Social media has become an extremely powerful tool over recent years and more and more contractors have begun using it to find work. Social media offers a platform for employers to discover and connect with potential employees, so as a contractor it is vital that you demonstrate appropriate social media etiquette.
We have compiled a list of do’s and don’ts to follow when connecting with colleagues, employers and strangers alike on social media:
- Do: Complete your profile.
Ensure that you fully flesh out your profile across all social media channels and try to keep it consistent. The most vital parts to your profile which you should keep regularly up to date are your current job title and description. This will help employers find out more about you and determine if you are the kind of person they would want working for them.
- Don’t: Post before checking.
When posting an update on social media, ensure that you check your post before sending it to avoid any spelling or grammar errors. If necessary, copy and paste your update into a Microsoft Word document and use the spellcheck function to assure yourself that your post is written correctly.
- Do: Be generous.
It is paramount to build good rapport with professionals in your industry. If you notice someone who needs help on social media, assist them in finding a solution or point them in the right direction. This will help you build strong industry-wide relationships and your generosity may be rewarded in the future.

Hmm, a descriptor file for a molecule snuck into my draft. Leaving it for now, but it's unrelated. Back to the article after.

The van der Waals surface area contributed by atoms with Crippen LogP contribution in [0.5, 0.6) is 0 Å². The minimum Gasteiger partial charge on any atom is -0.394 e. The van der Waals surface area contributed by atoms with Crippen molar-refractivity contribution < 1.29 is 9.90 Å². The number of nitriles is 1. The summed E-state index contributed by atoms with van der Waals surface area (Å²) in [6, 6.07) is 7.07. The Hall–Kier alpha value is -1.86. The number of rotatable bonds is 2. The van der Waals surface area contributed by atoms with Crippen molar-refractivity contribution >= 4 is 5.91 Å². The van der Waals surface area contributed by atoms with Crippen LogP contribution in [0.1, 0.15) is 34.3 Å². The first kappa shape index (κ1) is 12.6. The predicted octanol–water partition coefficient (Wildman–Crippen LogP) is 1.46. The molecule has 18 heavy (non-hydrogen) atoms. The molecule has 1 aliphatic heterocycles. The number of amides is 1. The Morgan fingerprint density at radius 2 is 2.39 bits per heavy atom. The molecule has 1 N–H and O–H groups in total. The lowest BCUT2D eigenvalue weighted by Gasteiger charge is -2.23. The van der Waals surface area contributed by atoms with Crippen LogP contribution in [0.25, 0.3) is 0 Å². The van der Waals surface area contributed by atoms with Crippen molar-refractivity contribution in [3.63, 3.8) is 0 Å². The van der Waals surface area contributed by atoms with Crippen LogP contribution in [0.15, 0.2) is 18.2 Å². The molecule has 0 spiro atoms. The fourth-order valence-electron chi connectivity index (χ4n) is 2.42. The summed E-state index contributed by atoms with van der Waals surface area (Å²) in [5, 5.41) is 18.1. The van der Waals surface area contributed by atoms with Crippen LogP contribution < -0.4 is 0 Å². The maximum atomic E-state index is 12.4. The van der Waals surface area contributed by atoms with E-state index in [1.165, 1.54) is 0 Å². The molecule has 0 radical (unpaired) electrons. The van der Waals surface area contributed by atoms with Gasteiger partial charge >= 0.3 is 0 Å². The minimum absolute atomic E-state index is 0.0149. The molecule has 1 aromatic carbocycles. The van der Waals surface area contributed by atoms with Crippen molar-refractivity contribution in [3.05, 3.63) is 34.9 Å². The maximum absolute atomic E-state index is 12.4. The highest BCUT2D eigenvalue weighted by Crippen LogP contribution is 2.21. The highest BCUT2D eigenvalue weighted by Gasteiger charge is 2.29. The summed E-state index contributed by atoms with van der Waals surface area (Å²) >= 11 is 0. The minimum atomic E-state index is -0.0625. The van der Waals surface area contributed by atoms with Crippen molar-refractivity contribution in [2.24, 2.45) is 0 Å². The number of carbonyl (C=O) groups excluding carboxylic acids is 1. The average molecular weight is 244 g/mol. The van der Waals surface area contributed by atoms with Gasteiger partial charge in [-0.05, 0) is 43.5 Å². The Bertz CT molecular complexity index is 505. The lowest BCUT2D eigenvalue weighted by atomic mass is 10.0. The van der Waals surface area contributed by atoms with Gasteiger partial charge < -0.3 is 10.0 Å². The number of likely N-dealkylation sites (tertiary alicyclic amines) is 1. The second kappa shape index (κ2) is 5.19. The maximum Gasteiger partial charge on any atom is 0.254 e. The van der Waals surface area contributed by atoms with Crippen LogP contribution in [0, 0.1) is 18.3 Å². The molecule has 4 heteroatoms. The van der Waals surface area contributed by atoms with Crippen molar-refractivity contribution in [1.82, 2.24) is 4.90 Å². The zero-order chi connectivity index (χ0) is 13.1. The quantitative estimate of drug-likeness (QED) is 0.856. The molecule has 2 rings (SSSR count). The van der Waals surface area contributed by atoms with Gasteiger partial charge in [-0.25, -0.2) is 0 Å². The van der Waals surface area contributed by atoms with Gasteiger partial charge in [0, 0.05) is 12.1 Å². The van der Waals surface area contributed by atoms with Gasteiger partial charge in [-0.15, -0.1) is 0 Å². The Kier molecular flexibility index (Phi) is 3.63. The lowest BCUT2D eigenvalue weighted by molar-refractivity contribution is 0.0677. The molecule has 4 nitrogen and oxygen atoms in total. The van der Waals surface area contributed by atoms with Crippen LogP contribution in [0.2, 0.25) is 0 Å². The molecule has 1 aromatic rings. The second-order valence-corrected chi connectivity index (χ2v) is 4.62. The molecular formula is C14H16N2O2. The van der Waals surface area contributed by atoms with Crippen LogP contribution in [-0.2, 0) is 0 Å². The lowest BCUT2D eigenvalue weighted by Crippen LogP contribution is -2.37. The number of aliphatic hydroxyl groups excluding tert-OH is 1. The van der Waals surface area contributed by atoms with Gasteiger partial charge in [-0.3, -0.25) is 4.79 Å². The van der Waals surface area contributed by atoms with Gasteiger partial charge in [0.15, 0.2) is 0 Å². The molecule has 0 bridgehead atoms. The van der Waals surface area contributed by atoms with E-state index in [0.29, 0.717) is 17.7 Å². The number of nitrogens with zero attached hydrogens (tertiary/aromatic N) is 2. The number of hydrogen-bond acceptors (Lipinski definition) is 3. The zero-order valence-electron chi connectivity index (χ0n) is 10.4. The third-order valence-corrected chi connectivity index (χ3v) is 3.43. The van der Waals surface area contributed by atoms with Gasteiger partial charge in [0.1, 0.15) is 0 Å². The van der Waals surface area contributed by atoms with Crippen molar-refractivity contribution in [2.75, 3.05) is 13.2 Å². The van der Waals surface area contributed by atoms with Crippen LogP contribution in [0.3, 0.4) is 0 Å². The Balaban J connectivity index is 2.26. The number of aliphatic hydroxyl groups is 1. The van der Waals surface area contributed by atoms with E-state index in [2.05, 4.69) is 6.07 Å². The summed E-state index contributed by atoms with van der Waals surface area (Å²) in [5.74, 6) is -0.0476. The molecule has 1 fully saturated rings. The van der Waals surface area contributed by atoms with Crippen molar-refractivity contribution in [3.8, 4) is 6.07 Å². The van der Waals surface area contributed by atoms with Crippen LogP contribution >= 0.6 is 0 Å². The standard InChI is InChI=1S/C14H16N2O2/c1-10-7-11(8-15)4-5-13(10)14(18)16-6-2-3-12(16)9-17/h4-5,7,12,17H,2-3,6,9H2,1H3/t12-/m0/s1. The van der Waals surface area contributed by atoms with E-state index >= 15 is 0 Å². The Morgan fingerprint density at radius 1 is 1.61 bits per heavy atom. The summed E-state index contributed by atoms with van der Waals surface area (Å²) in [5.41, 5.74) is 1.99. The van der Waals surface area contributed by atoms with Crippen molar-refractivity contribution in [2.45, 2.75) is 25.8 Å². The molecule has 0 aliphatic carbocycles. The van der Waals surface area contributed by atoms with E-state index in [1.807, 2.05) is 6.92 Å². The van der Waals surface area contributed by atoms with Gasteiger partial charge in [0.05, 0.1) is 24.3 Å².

- Don’t: Be negative about your employer.
If you are already currently employed, don’t risk angering your employer by slandering them, their company or their staff on social media. While you may have had a bad day at work, your colleagues will not appreciate you blaming the company and your employer may believe that you are not fully committed to seeing their project succeed.
- Do: Use an appropriate profile picture.
Despite its small nature, your profile picture says a lot about you as a person to your employer. It is good practice for your professional profile picture to be a headshot of you alone, preferably in formal wear if you are using LinkedIn. Employers will not be keen to hire someone whose profile picture is party-themed as it makes them appear untrustworthy.
- Don’t: Be too active.
It is important to stay active and up-to-date across all of your social media channels, but knowing when to slow down is even more so. Maintain regular contact with your connections and followers and publish any interesting articles you find which are relevant to your field but don’t be spammy. Posting too much may irritate your followers and cause them to lose interest in you.